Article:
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The FOXSI-3 sounding rocket experiment (Conference Presentation)
Author(s): P. Subramania Athiray; Lindsay Glesener; Sasha Courtade; Juliana Vievering; Juan Camilo Buitrago-Casas; Kento Furukawa; Shin-nosuke Ishikawa; Noriyuki Narukage; Tadayuki Takahashi; Shin Watanabe; Kouichi Hagino; Sophie Musset; Steven Christe; Säm Krucker; Paul Turin; Greg Dalton; Daniel Ryan; Kendra Bergstedt; Lance Davis
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Paper Abstract

The Focusing Optics X-ray Solar Imager (FOXSI) sounding rocket experiment aims to investigate fundamental questions about the high-energy Sun through direct imaging and spectroscopy of hard X-rays. The experiment utilizes Wolter-I type nested hard X-ray mirrors and fine-pitch semiconductor detectors, which are separated by a 2m focal length. Tol date, FOXSI has had two successful flights, on 2012 November 02 and 2014 December 11, demonstrating that the technology can measure small-scale energy releases (microflares and aggregated nanoflares) from the solar corona. The third flight for FOXSI is scheduled for August 2018. Significant improvements have been made on the FOXSI instrumentation, including upgraded optic modules with more nested mirror shells; specially designed collimators to mitigate the number of single bounce photons (ie., ghost rays) reaching the focal plane detector; and fine-pitch double-sided CdTe strip detectors to replace some of the Si-based hard X-ray detectors for better efficiency for hard X-rays. Furthermore, a CMOS based soft X-ray (SXR) instrument, “Phoenix”, will be added to FOXSI-3 by replacing one hard X-ray detector with a photon-counting SXR sensor. This will enable evaluation of the Sun via imaging spectroscopy simultaneously over a large X-ray energy range covering soft to hard X-rays. This paper will describe the overall instrument design of the FOXSI-3 experiment, which will be sensitive to solar soft and hard X-rays in the 1 – 20 keV range, as well as give a summary of insightful results and lessons from the first two flights. Possible observations for FOXSI-3 will also be discussed.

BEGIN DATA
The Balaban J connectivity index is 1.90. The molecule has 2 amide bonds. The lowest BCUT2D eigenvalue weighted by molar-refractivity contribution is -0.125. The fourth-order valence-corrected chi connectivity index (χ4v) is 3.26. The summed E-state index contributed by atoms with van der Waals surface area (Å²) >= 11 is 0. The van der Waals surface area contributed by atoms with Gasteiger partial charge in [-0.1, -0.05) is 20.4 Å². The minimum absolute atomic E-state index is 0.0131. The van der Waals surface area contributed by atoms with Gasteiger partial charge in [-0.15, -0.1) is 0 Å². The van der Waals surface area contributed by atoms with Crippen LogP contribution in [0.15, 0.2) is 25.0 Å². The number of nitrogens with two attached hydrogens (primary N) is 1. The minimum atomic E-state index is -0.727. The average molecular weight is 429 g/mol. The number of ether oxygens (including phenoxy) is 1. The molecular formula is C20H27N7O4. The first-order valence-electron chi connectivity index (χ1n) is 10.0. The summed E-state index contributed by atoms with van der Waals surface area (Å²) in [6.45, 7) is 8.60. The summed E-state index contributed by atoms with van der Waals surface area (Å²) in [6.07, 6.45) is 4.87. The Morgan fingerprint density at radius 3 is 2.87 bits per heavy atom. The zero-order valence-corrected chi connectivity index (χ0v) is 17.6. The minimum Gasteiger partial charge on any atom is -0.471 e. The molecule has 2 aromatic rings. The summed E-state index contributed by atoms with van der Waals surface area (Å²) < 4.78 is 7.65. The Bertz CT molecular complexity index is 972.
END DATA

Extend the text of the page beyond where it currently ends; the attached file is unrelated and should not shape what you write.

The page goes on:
Paper Details

Date Published: 10 July 2018
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Proc. SPIE 10699, Space Telescopes and Instrumentation 2018: Ultraviolet to Gamma Ray, 106992C (10 July 2018); doi: 10.1117/12.2313707
Show Author Affiliations
P. Subramania Athiray, Univ. of Minnesota, Twin Cities (United States)
Lindsay Glesener, Univ. of Minnesota, Twin Cities (United States)
Sasha Courtade, Space Sciences Lab. (United States)
Juliana Vievering, Univ. of Minnesota, Twin Cities (United States)
Juan Camilo Buitrago-Casas, Space Sciences Lab. (United States)
Kento Furukawa, The Univ. of Tokyo (Japan)
Shin-nosuke Ishikawa, Institute of Space and Astronautical Science (Japan)
Noriyuki Narukage, National Astronomical Observatory of Japan (Japan)
Tadayuki Takahashi, Institute of Space and Astronautical Science (Japan)
The Univ. of Tokyo (Japan)
Shin Watanabe, Institute of Space and Astronautical Science (Japan)
Kouichi Hagino, Institute of Space and Astronautical Science (Japan)
Sophie Musset, Univ. of Minnesota, Twin Cities (United States)
Steven Christe, NASA Goddard Space Flight Ctr. (United States)
Säm Krucker, Univ. of California (United States)
Fachhochschule NordWestschweiz (Switzerland)
Paul Turin, Space Sciences Lab. (United States)
Greg Dalton, Univ. of California, Berkeley (United States)
Daniel Ryan, NASA Goddard Space Flight Ctr. (United States)
Kendra Bergstedt, Univ. of Minnesota, Twin Cities (United States)
Lance Davis, Univ. of Minnesota, Twin Cities (United States)


Published in SPIE Proceedings Vol. 10699:
Space Telescopes and Instrumentation 2018: Ultraviolet to Gamma Ray
Jan-Willem A. den Herder; Shouleh Nikzad; Kazuhiro Nakazawa, Editor(s)

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